Most consumers are unaware of arbitration clauses that are buried in agreements or contracts that they must enter into with entities such as a cell phone company, a bank, a cable company, an internet service provider, a gym, or even when they go to a doctor or hospital or take a new job. These clauses state that a consumer gives up their right to file a claim against the company in a court of law and instead must submit their claim to arbitration. Arbitration is a loosely defined term for a non-court forum for resolving disputes. It has proven very one-sided, strongly favoring corporate interests and disfavoring consumers, and, unlike a court decision, the arbitration cannot be appealed.
Some arbitration clauses are even more one-sided, stating that the company has complete discretion in choosing who the arbitrator(s) will be. Some corporations also include language in the agreement/contract specifying a required location that is far-off for the consumer where the arbitration must occur. Frequently the contract/agreement contains language prohibiting bringing a claim as part of a class action, and class actions are often the only way a consumer has to address illegal corporate behavior without much individual monetary value.
With so many clauses in contracts, one would think that by now a lot of consumers would have brought their claims through arbitration. But this is untrue. Only about 1,000 cases were brought nationally in 2009 and 2010. Arbitration only gives the illusion that there is another means for consumers to have their claims heard. This is why The Consumer Financial Protection Bureau, as required by the Dodd-Frank Act, is studying these clauses, examining their overall prevalence, consumer awareness and understanding of these agreements, how often consumers decide to bring claims, and the type of language being used in the clauses.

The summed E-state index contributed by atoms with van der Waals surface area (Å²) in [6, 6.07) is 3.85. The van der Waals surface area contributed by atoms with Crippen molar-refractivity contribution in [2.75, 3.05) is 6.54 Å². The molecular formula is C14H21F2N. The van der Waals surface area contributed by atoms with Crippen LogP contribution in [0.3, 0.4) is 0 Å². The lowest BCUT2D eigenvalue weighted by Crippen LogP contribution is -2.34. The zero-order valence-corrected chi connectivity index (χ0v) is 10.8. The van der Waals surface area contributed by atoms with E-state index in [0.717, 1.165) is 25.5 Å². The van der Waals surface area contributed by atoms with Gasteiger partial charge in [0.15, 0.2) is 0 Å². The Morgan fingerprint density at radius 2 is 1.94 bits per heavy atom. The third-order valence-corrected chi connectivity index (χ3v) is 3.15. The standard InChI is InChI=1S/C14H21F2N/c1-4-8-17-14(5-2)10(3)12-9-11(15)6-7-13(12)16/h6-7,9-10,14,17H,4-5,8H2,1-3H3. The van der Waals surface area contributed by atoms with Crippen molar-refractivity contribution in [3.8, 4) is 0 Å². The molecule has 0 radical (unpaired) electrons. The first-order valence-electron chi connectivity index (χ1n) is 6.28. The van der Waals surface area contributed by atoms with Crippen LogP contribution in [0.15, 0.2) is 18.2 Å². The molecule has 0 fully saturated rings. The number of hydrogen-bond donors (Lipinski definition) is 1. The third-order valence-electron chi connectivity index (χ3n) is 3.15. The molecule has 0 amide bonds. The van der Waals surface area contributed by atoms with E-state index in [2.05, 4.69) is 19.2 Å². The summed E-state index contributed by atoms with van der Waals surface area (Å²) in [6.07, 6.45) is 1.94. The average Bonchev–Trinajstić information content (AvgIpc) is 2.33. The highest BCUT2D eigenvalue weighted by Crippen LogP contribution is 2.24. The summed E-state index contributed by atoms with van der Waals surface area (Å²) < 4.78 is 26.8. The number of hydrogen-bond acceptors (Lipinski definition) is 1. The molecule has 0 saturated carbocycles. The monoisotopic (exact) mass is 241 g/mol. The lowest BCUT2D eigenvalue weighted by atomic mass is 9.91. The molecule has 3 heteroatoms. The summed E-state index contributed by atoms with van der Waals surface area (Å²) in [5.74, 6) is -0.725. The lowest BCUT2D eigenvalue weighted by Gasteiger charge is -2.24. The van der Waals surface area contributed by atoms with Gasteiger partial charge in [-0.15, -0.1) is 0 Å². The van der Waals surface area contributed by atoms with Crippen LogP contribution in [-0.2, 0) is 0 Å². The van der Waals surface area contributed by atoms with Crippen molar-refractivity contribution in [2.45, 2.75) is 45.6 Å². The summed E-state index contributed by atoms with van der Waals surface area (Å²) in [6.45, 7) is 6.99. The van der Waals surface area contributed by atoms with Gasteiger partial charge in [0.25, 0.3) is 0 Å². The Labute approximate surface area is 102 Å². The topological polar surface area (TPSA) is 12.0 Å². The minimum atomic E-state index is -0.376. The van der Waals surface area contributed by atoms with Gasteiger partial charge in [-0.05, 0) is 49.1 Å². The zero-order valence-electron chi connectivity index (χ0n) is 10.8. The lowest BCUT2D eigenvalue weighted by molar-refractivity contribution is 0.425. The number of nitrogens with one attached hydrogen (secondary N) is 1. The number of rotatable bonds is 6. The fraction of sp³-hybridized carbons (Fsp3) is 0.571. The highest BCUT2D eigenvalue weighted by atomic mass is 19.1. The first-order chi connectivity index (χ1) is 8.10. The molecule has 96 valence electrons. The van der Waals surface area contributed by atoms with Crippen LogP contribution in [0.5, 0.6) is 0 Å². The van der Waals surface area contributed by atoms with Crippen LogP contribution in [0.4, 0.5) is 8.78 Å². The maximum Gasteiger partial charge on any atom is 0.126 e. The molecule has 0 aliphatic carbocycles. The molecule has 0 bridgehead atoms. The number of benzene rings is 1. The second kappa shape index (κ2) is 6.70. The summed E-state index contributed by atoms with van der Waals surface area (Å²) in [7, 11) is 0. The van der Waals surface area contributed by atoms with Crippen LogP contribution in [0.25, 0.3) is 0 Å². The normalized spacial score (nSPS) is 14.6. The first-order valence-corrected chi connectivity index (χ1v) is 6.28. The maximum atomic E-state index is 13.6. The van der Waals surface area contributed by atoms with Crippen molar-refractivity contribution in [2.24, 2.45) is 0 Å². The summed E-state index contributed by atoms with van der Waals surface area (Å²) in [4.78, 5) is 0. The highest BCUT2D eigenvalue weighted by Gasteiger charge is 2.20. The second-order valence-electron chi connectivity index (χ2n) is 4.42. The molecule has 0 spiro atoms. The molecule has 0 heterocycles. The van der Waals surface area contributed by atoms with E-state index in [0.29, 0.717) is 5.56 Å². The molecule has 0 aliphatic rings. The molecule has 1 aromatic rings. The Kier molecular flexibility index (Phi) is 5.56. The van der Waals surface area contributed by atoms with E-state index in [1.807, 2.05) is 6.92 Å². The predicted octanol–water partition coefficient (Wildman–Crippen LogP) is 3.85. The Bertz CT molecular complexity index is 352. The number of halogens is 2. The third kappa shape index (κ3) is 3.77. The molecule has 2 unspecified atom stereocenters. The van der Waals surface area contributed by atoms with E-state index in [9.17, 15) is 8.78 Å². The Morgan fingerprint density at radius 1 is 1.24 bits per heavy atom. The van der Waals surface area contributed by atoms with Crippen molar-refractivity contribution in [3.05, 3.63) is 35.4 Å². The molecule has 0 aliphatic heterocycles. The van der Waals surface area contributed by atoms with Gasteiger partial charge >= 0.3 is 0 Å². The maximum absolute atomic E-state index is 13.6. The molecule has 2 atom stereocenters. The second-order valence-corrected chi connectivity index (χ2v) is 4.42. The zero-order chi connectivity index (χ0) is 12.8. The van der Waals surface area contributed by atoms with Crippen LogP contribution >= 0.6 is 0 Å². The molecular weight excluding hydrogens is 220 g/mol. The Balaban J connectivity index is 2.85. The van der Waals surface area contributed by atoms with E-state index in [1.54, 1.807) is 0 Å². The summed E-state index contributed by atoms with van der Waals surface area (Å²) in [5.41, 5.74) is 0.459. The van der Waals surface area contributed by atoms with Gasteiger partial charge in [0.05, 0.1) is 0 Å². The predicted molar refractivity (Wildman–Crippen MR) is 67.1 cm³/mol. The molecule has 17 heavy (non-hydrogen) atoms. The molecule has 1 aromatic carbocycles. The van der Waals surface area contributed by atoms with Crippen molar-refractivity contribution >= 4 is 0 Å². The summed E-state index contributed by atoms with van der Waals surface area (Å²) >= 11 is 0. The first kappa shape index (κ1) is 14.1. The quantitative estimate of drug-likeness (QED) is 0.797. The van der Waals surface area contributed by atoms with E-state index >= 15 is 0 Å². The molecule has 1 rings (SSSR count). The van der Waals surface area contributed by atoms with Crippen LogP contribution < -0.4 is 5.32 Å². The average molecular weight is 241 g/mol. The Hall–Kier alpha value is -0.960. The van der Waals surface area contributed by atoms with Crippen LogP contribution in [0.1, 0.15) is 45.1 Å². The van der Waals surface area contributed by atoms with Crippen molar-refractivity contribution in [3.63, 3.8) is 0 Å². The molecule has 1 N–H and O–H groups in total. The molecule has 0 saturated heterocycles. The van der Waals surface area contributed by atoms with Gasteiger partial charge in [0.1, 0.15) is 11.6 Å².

On July 31.2014, President Obama signed the Fair Play and Safe Workplaces executive order, which, among other things, bars employers from forcing workers to bring workplace discrimination, sexual assault, or sexual harassment cases only through arbitration. Instead, these cases can only be arbitrated with the consent of the parties after the dispute arises. Surprise mandatory arbitration clauses contained in employment contracts are ineffective in these situations.
Recently, the Attorney Generals from sixteen states, the chief consumer protectors of their states, have requested of the Director of the U.S. Consumer Financial Protection Bureau to protect consumers’ fundamental Constitutional right of access to court by the Federal government adopting rules that protect consumers from mandatory arbitration clauses when financial products, such as a credit card, payday loans, and checking account agreements are at issue. Unfortunately, Florida’s Attorney General is not one of the sixteen.
As part of its work on behalf of consumers, Terrell • Hogan currently is prosecuting a consumer case against a Bank asserting that arbitration is not mandatory and should proceed in court.